GDP, or Gross Domestic Product, is a measure of the value of finished goods and services produced by a country, specifically within its borders over a certain time frame. This is different from GNP, or Gross National Product, which is a measure of the goods and services produced by a country’s citizens regardless of where they live. You may have heard about GDP recently in the news as a positive indicator of our economy because it has recently surpassed expectations. Why is this a good thing?
You can think of GDP as a measure of how much a country is able to produce. When a country is able to produce more than it did previously, it is likely able to bring in more revenue for those goods and services as a whole. This means that the economy is expanding which is an ideal situation for job creation and wage growth. The U.S. is currently on track for one of its longest economic expansions in the history of our nation – something economists have been keeping a close eye on. While GDP is not always correlated with the financial markets, it can impact them especially when there is a “surprise” in the numbers. This happens when reported GDP is notably higher or lower than what economists and the financial markets predicted.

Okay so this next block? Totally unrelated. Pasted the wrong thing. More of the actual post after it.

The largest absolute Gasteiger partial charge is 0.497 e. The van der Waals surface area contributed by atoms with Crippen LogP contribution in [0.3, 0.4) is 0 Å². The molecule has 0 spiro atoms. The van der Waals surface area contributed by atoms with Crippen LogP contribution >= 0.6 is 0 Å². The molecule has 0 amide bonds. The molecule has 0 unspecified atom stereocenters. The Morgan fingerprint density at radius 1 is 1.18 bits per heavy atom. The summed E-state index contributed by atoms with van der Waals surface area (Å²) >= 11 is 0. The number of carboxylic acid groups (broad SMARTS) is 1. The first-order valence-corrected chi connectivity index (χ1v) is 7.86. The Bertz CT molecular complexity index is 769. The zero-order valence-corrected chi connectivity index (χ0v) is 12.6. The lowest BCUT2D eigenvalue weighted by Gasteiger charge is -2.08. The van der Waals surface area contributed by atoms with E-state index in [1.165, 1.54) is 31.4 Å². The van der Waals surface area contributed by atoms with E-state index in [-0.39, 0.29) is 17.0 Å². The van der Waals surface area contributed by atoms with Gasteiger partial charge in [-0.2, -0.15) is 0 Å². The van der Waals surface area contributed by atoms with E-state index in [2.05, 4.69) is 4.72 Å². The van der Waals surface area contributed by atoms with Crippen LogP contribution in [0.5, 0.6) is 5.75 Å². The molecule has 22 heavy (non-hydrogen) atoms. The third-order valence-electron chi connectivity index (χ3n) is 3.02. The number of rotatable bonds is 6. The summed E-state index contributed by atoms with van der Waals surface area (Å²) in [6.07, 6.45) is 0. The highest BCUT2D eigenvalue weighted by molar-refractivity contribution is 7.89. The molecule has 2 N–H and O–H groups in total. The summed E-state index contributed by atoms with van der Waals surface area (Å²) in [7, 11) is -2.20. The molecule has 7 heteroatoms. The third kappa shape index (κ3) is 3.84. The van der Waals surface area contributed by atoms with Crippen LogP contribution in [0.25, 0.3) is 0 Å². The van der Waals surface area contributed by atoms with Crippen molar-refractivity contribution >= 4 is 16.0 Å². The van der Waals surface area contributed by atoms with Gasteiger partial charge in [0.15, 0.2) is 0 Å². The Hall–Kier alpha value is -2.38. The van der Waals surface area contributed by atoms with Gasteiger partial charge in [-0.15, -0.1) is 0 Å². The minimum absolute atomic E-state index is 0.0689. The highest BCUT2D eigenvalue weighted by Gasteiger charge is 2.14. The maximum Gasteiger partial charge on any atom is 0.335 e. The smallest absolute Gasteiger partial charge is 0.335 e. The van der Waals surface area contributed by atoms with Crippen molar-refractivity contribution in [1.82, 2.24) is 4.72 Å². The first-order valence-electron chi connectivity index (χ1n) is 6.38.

As we’ve noted in the past, financial markets are pretty efficient at pricing in all available information. When news comes out that’s different from what the markets had been expecting, they have to adjust, which is why you may see market movement from different economic announcements. This does not, however, mean that a positive GDP will equate to positive market returns. GDP is just one of many economic indicators and variables that influence the financial markets.